10am – Got to get to the office. Let’s see how many steps it takes to make the 25 minute walk. Steps already taken this morning: 1695. What? I’ve already paced around the apartment over fifteen hundred times? Maybe it was chasing all those little monkeys.

10.28am – Made it to the office just in time. Steps – 3936. That means I walked 2,241 steps for a 1.2 mile journey. I looked this stat up and it seemed like an average

10.30am – Conference call to London. Nike Fuel points: 1147. Speak less loudly.

12.pm – Early lunch with Stanley Lumax. Energy level – 1504. Already? That conference call must have been more frantic than I thought.

…And then I stopped checking until I got home…..

6.15pm – Home after subway ride. Kids bath. Energy level – 2611.

6.45pm – Story time. Kids get your pyjamas on already will you? Energy level – 2713. (Band removed during kids bath)

8pm – Unable to sync Nike Fuel with my iPhone via Bluetooth for the 20th time. Gave up.

10pm – Sneaked out to the bar. The ultimate test was about to begin. Nike Fuel points pre-pint: 3472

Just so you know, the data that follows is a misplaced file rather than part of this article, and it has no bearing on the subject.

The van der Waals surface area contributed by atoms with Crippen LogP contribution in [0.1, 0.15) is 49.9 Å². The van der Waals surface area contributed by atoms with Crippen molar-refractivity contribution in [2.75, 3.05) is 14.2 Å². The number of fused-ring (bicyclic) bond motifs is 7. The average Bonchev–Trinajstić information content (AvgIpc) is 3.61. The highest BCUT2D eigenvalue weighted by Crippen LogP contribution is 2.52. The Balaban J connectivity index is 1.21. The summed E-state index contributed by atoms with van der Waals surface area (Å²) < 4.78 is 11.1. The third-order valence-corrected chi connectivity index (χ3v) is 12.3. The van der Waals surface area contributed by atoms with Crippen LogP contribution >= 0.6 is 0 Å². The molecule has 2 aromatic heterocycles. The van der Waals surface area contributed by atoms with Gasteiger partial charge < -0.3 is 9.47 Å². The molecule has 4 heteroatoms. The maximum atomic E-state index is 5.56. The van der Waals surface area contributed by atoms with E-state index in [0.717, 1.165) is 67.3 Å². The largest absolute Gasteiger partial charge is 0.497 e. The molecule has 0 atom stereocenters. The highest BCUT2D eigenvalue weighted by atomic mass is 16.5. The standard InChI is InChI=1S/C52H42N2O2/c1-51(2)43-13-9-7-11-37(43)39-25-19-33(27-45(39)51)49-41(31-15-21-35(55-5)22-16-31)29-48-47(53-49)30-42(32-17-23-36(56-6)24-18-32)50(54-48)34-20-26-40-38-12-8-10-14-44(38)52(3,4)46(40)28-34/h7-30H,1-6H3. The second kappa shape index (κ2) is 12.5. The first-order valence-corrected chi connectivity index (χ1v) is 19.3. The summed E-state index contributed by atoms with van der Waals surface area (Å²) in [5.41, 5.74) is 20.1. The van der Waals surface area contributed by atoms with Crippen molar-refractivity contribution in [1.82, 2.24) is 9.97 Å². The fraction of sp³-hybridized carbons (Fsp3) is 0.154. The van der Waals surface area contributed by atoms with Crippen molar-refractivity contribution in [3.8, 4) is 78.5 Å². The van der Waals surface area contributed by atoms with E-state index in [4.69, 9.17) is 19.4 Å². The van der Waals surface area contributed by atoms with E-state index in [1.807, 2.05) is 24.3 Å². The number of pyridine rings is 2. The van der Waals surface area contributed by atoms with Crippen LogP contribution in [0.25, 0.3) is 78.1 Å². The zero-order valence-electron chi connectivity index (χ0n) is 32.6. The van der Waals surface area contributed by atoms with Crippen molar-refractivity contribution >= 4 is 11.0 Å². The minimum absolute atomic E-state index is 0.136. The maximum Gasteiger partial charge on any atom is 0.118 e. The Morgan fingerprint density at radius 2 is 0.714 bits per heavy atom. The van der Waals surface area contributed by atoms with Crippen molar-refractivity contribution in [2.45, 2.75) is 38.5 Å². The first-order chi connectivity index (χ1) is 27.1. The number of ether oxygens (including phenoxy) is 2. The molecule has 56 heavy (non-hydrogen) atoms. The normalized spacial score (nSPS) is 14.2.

10.10pm – Proof about the positive effect of elbow-raising on personal fitness: Nike Fuel points post-pint: 3616

11.30pm – Home and time to sleep. Energy level – 4105. Smashed my goal on the first day….

So how did I do? Well, when I set it up with the Nike staffer I seem to remember that I was given a goal of 3,000 – which was supposed to be a pretty rigorous and energetic day. Sure, I took a 20 minute walk to work, but it was odd that a day of conference calls and distractions by kids (and three pints of IPA) put me well above my goal.

I was left feeling suspect about the quality of the tracking. The number of steps seemed appropriate when I walked but why did a pint of beer earn me 140 points? I also noticed that when I was in a taxi or on a subway ride the points went up too. I don’t think the technology is sophisticated enough to tell the difference between walking and driving on a bumpy New York City road, or between running and writing down notes on a pad.

There were also connectivity problems:  I was unable to sync the band to my phone via Bluetooth – and nothing seemed to fire up when I hooked the USB port to my computer. Really – do I have to go read the instructions?